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EEC Budget at Impasse

LONDON—"Agriculture has a lobby. Research and development does not." That comment last month from Karl-Heinz Narjes, vice president of the European Economic Community, summarized the problems facing the 12 nations in the Community as they struggled to agree on a new budget for collaborative research during the next five years. West Germany, France and Britain, joined in December by the Netherlands, have been calling for a major reduction in the European Commission's ambitious proposal for

By | January 12, 1987

LONDON—"Agriculture has a lobby. Research and development does not."

That comment last month from Karl-Heinz Narjes, vice president of the European Economic Community, summarized the problems facing the 12 nations in the Community as they struggled to agree on a new budget for collaborative research during the next five years.

West Germany, France and Britain, joined in December by the Netherlands, have been calling for a major reduction in the European Commission's ambitious proposal for a budget of $7.95 billion for the period 1987-1991. They argue that the amount is unrealistically high in light of the overall financial crisis caused by the Community's agricultural policy. Smaller EEC partners have supported the plan, which they see as a way to benefit from collaborative projects that would be too costly and complex for them to pursue alone.

These budget squabbles have made increasingly uncertain the future of three major projects: Esprit, a program of information technology research linking universities and industry across European frontiers; Brite, a similarly multinational effort to revitalize traditional industries with automation and other novel technologies; and Race, a program to bring advanced telecommunications, with common standards, to the whole of Western Europe. Funds for Race, in fact, were expected to dry up at the end of December.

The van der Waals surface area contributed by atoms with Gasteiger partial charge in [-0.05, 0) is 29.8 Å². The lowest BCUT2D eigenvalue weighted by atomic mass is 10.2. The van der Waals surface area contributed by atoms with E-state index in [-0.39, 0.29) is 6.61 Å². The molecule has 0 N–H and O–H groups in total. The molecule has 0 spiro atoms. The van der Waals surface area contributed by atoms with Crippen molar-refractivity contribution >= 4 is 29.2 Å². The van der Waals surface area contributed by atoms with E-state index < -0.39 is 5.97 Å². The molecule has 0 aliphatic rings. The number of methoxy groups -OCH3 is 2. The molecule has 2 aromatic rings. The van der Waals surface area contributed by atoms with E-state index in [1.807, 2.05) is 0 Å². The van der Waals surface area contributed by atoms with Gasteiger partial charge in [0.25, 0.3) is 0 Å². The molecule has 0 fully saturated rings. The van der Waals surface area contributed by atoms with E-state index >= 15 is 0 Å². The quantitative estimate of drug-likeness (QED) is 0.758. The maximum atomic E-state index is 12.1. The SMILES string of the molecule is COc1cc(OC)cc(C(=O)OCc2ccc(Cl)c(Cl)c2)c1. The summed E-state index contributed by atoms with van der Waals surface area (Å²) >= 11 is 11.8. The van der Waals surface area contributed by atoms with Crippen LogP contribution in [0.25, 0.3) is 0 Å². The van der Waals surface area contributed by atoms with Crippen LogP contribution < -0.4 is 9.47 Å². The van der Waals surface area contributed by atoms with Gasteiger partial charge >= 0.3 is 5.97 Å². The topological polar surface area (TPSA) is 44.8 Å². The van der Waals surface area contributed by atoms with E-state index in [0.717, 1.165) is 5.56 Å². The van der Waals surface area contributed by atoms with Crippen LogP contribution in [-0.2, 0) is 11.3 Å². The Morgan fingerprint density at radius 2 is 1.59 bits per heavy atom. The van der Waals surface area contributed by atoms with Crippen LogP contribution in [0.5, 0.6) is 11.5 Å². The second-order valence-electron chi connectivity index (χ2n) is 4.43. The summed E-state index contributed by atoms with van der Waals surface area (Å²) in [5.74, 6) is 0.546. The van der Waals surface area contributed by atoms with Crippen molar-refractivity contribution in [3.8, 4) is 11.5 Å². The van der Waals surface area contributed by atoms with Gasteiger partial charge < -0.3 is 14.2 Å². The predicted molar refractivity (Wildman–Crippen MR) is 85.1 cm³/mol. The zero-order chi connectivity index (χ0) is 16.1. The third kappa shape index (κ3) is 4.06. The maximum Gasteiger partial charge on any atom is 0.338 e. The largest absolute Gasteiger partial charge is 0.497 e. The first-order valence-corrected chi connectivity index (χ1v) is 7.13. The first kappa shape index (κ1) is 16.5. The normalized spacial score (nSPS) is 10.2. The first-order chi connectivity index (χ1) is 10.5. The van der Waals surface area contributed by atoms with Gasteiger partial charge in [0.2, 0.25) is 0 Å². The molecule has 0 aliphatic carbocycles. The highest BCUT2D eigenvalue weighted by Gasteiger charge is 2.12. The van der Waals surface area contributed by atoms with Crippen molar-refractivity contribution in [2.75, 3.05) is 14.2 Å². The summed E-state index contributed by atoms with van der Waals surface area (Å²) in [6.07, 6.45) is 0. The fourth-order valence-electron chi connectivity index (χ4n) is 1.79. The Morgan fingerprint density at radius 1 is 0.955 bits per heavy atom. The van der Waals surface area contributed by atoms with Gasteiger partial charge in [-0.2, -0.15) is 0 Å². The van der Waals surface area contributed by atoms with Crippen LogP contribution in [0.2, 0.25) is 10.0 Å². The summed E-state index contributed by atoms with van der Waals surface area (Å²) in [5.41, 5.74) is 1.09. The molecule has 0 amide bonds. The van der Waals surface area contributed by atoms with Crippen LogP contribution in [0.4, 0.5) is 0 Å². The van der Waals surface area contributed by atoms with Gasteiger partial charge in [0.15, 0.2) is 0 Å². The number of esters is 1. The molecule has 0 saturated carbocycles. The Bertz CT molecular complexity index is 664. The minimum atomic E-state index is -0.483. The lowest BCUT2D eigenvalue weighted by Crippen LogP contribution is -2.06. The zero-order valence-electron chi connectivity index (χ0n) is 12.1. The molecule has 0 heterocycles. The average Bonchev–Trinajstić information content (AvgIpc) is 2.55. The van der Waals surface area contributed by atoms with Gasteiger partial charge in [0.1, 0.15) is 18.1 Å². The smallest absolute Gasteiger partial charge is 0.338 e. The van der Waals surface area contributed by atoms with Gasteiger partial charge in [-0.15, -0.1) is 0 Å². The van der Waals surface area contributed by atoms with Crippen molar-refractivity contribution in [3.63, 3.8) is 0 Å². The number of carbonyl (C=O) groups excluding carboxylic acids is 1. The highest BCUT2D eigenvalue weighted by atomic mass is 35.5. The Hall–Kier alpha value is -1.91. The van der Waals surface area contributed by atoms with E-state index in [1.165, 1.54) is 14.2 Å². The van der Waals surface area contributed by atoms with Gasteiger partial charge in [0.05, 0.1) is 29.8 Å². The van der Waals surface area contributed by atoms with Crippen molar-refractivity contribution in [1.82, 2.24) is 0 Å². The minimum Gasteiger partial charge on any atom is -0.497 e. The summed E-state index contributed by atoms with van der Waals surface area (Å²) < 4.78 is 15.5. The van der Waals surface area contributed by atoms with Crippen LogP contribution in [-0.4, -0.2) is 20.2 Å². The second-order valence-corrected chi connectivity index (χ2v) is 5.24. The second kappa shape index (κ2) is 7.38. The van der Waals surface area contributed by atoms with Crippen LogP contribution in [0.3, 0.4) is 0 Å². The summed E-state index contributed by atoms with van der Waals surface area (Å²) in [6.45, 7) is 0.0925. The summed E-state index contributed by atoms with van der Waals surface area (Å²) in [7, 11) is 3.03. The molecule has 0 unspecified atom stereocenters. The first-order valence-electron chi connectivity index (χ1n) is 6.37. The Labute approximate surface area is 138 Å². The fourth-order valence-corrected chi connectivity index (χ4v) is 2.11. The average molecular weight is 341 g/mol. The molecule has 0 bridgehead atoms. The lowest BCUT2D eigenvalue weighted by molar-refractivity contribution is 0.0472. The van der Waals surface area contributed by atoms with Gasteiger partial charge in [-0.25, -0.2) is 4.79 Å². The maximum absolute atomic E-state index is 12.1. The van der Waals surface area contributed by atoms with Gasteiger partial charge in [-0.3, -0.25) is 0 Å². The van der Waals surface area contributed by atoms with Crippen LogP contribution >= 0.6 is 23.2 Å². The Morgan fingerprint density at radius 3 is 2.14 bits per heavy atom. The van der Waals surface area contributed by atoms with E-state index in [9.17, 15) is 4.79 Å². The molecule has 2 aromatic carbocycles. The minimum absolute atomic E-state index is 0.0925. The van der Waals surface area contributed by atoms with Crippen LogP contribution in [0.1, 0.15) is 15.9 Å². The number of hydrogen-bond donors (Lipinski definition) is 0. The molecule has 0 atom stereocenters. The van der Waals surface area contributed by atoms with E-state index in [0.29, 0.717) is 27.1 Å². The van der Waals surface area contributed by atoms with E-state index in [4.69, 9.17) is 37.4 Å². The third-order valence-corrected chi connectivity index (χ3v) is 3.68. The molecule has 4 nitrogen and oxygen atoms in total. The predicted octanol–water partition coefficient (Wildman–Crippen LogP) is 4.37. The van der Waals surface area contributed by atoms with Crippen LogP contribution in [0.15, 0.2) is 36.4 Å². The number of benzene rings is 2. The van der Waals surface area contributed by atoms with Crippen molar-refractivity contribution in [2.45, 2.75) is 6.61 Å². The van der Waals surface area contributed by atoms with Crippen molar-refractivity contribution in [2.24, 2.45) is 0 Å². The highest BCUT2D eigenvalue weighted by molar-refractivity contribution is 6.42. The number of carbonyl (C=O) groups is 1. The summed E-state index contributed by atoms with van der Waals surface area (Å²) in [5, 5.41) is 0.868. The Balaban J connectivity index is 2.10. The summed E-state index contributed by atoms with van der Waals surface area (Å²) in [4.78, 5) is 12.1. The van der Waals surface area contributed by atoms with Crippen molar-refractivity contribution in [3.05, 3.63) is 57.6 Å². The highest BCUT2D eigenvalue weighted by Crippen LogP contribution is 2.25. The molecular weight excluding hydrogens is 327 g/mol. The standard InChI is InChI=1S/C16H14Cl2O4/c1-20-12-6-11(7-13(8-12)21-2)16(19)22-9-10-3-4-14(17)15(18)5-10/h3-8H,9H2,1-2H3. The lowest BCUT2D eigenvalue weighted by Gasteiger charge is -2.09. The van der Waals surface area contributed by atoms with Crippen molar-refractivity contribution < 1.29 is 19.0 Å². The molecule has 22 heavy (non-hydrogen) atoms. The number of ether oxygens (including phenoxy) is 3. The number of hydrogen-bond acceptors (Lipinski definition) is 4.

The critics of the large increase in research spending, in addition to being acutely aware of the Community's overall budget crisis, are worried about their countries' receiving less in return than they have contributed. Espnit, a 10-year effort begun in 1984, has been universally welcome. More than 3,000 researchers are being supported within such companies as Siemens in West Germany and GEC in Britain. The third generation of Cray supercomputers, made in the United States, will contain a gallium arsenide chip developed under Esprit.

But other programs have provoked dissension. West Germany, for example, was unenthusiastic at first about Race on the grounds that it covered an area in which Siemens enjoyed a lead over its competitors. In recent months, however, its opposition has softened. There also has been horse-trading among smaller countries willing to accept cuts in major projects such as Race and Esprit in return for full support by the Community of projects expected to benefit them more directly.

In a last-ditch attempt December 9 to square the circle, Nadjes put forward a three-year plan for a $3.7 billion budget. The plan has since been withdrawn and a meeting for December 22 was cancelled. This month Belgium takes over the chairmanship of the Community's Council of Ministers and, with it, responsibility for reaching an agreement.

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